Samantha Dawn Pilay was diagnosed with lupus in 2006. Dimpho Maja African News Agency (ANA)
Each days always starts slowly and painfully for Samantha Dawn Pilllay, 44. 

She begins it with blood-thinning medication and thyroid tablets before breakfast.

The Bryanston resident then exercises and spends time relaxing before she gets ready to work from home.

“Lots of my day involves taking care of myself, and then I divide 30 pills and three shakes over the time,” she says.

Pillay suffers from systemic lupus erythematosus (SLE), or lupus as it is commonly known.

She was diagnosed in 2006.

Lupus is a complex, chronic inflammatory disease in which the immune system attacks its healthy cells, tissues and organs. A healthy immune system produces antibodies that help fight and destroy viruses, bacteria and other foreign bodies.

Physician Dr Thomas Blake says: “With lupus these antibodies, which are called autoantibodies, are produced and work against the body’s healthy cells and tissues, contributing to inflammation and damage to parts of the body, including organs.”

Lupus is characterised by flare-ups and remissions. The signs and symptoms will depend on which part of the body is most affected.

Common symptoms include extreme fatigue, pain, stiffness and swelling in the joints, a butterfly rash that covers the cheeks and nose, dry eyes, confusion, anaemia and fever.

In 2005, Pillay woke up with severe pain in her joints.

“It was painful when I walked. There was pain when I picked up anything. But because I was a director in my company, I had to get up.”

Getting ready for work was a struggle and the pain never subsided.

In October 2005, her family doctor suggested an autoimmune test and referred her to a rheumatologist and gastroenterologist.

Seven months later, she was diagnosed with Sjogren’s syndrome and fibromyalgia. Fibromyalgia syndrome is a long-term condition that causes pain all over the body. Sjogren’s syndrome is an autoimmune disease, meaning the immune system attacks parts of the body.

Blake says lupus is sometimes called “the great imitator” because its symptoms sometimes mimicked other illnesses, making a lupus diagnosis challenging.

Pillay says her symptoms calmed down for about five years. But in 2009, they flared up again - and remained for two years.

“That’s when it really started. My symptoms started to change every few months and I got sicker. You become alienated because nobody can see our suffering.

“You don’t understand what you’re going through. You can wake up one day and you’re happy because there’s no pain and the next day, you can be down in the dumps.”

In 2009 and 2010, Pillay was on prescribed medication for lupus and bedridden. She had five children, now aged four and 24, whom she needed to take care of.

“My baby was only three years old then and I was bedridden to the point where people had to feed me.

“The only thing that could take away my pain for a few hours was morphine and pethidine. I would go to the hospital and be put on a drip. I’d wake up the next day and I would be in pain again.”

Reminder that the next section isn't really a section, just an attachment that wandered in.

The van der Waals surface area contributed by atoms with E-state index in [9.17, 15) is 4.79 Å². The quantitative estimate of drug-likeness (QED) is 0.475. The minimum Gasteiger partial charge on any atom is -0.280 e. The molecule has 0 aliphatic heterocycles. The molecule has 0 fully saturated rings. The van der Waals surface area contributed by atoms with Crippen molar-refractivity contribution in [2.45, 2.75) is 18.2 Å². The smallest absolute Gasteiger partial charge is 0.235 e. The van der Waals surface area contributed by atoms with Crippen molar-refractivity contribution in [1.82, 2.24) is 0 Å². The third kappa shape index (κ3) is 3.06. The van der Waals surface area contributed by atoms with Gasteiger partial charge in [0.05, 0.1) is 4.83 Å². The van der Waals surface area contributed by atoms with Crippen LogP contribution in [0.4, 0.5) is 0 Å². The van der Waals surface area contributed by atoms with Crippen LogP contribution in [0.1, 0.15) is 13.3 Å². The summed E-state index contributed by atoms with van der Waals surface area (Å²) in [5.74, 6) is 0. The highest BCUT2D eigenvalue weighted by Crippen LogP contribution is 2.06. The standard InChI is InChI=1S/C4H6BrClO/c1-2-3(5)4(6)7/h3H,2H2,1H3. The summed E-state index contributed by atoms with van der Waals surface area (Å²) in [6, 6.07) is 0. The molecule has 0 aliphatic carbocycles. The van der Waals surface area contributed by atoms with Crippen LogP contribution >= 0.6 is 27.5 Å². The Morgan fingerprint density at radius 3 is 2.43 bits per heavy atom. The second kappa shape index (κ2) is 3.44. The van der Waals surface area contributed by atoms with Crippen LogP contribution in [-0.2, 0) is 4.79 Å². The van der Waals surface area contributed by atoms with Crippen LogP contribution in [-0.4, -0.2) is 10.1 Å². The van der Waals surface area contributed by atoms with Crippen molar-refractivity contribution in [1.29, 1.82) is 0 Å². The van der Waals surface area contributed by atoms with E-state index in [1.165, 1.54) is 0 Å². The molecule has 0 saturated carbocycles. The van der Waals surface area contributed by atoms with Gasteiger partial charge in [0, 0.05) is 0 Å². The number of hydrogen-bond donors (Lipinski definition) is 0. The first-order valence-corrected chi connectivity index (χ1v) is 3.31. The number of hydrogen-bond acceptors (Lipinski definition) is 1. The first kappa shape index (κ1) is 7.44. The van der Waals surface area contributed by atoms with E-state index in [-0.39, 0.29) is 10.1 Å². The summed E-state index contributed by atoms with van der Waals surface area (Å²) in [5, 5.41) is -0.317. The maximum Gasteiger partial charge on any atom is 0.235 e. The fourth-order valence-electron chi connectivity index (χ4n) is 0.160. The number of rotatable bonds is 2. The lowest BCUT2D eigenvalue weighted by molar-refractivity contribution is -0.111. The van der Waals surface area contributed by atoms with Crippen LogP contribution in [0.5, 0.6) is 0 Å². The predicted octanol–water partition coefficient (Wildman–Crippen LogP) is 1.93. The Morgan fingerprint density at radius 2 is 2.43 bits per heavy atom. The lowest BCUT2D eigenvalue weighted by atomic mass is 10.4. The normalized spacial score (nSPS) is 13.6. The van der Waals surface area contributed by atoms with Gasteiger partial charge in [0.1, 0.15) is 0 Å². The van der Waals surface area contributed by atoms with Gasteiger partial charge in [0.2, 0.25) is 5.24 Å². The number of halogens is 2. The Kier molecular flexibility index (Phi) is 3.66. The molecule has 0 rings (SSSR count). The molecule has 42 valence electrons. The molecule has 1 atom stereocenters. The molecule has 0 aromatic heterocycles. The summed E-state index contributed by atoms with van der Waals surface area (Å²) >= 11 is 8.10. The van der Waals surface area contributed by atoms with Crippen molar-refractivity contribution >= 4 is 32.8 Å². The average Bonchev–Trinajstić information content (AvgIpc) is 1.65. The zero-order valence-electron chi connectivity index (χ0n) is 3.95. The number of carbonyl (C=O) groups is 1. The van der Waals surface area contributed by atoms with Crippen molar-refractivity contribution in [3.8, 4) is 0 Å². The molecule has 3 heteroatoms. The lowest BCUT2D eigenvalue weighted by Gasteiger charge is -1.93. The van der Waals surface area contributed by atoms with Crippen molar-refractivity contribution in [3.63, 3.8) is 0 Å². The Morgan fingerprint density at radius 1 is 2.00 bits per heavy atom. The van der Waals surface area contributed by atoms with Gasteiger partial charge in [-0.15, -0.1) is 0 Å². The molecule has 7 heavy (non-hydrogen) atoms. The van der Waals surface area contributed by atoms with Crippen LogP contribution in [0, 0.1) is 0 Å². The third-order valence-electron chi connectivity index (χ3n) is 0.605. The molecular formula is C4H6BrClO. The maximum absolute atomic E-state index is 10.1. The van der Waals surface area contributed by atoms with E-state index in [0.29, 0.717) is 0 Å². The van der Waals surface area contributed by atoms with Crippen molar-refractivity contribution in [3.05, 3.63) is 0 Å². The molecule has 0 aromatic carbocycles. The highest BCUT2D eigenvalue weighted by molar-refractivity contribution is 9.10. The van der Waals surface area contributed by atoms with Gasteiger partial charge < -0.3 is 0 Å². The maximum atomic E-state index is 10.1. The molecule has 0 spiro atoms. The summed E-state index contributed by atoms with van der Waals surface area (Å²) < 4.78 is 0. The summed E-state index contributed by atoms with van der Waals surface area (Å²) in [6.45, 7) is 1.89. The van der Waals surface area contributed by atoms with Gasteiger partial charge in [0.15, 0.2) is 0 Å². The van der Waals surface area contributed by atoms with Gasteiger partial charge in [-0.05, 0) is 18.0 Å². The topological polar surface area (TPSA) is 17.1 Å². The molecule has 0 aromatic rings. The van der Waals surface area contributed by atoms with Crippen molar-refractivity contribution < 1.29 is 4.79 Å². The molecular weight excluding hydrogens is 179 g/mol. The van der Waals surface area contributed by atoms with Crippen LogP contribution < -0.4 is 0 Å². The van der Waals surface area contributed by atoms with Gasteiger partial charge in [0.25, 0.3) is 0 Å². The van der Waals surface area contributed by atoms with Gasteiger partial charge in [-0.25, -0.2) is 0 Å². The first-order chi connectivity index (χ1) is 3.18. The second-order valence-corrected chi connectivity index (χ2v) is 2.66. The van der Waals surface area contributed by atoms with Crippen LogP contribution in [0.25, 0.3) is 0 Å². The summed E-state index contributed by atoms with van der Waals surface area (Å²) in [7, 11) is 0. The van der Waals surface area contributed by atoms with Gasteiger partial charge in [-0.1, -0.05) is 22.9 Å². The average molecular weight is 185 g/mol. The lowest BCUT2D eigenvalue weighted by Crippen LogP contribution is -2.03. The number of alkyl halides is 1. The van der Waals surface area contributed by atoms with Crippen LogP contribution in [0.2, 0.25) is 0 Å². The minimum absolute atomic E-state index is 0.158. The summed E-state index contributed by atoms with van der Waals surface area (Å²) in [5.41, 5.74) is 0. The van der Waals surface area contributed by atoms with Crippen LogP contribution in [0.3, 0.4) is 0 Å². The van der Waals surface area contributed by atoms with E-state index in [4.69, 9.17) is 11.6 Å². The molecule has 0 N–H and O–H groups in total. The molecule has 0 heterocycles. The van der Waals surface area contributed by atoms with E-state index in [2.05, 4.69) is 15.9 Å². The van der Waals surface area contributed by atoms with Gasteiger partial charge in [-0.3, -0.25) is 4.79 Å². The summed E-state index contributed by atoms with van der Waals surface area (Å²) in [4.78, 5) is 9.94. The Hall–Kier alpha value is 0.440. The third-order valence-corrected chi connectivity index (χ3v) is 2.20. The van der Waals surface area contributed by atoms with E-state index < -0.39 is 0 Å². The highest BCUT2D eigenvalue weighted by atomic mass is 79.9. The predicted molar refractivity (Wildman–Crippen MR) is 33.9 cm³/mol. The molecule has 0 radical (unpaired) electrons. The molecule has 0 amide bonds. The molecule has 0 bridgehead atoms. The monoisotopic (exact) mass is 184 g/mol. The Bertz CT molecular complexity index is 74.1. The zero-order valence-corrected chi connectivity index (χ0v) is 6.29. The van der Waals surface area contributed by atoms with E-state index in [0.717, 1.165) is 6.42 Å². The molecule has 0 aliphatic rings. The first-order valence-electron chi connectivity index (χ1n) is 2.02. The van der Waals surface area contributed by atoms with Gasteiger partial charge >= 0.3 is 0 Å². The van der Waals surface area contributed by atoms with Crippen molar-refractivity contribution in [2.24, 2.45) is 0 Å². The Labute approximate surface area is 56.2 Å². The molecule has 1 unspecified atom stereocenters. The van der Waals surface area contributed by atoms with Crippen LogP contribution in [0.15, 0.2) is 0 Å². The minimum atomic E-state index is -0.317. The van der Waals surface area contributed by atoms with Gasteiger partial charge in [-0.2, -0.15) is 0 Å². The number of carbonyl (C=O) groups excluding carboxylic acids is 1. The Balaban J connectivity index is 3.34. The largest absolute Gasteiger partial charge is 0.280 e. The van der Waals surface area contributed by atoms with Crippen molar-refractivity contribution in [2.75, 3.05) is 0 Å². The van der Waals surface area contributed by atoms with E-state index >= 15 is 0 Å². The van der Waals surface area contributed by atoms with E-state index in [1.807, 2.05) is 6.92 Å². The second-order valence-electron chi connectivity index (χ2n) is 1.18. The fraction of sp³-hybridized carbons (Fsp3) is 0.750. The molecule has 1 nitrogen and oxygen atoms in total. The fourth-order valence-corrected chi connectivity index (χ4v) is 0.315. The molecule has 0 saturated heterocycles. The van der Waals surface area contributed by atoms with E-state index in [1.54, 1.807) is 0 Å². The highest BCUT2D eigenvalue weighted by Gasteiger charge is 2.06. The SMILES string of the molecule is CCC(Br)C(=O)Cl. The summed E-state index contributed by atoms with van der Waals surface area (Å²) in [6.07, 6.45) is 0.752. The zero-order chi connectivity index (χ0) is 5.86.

Morphine is addictive and has severe side effects, so Pillay weaned herself off the medication.

In 2016, she celebrated 10 years of living with lupus by climbing Mount Kilimanjaro in Tanzania.

But when she returned home, her health deteriorated.

“When I came back I went for a routine colonoscopy and they found that I had colon cancer,” she says.

Her doctors operated to remove the cancer cells.

But lupus was ravaging her body, causing her lungs to collapse and an infection to develop.

Pillay eventually pulled through.

Lupus is an incurable disease; treatment is based on managing the symptoms.

It includes non-steroidal anti-inflammatories for joint pain and swelling, corticosteroids to weaken the immune response, anticoagulants and blood-thinning medication as blood clots are a life-threatening lupus symptom. A healthier lifestyle is also advocated.

“There’s no known cause for lupus, so there’s no real way to prevent it,” Blake says. “A treatment plan and lifestyle adaptations can greatly assist with reducing the number and severity of a flare up.”

Pillay treats her lupus with an integrated medical treatment, which is a combination of medical drugs and natural medicine.

Her treatment plan includes two trips a month to a chiropractor and she goes for deep tissue massages for fibromyalgia. She carries a mobile oxygen tank and exercises regularly - if she doesn’t, her muscles will tense, immobilising her.

At the end of a slow and often painful day, Pillay fetches her children from school and takes time to enjoy the small things in life such as cooking for her family. Before she sleeps, she takes her blood-thinner medication again.

Pillay uses eye drops which she keeps next to her bed - if she doesn’t she wouldn’t be able to open her eyes the next day because of dryness.

“It’s not all sad and gloomy and I like to make the best of the situation but, because not everybody is like me I like to share my story. I want people to know there’s support out there,” she says.

“If I wasn’t diagnosed with lupus, I would not have had that goal to push and climb Kili.”

Pillay spends most of her day taking care of herself and her children and working from home as a board member of a civil engineering agency. She has to ensure she paces herself.

“As you get older, you realise your husband and children are the most important part of your life. If anyone wants to find fault with you, just say: ‘Fine, stay away’; that’s where I’m at. I’m happy in my own space but it is a very tough journey.”

Despite her positive outlook, something keeps her awake a night - “the fear that today might be my last. I’m not ready to leave my children”.

@Chulu_M

The Star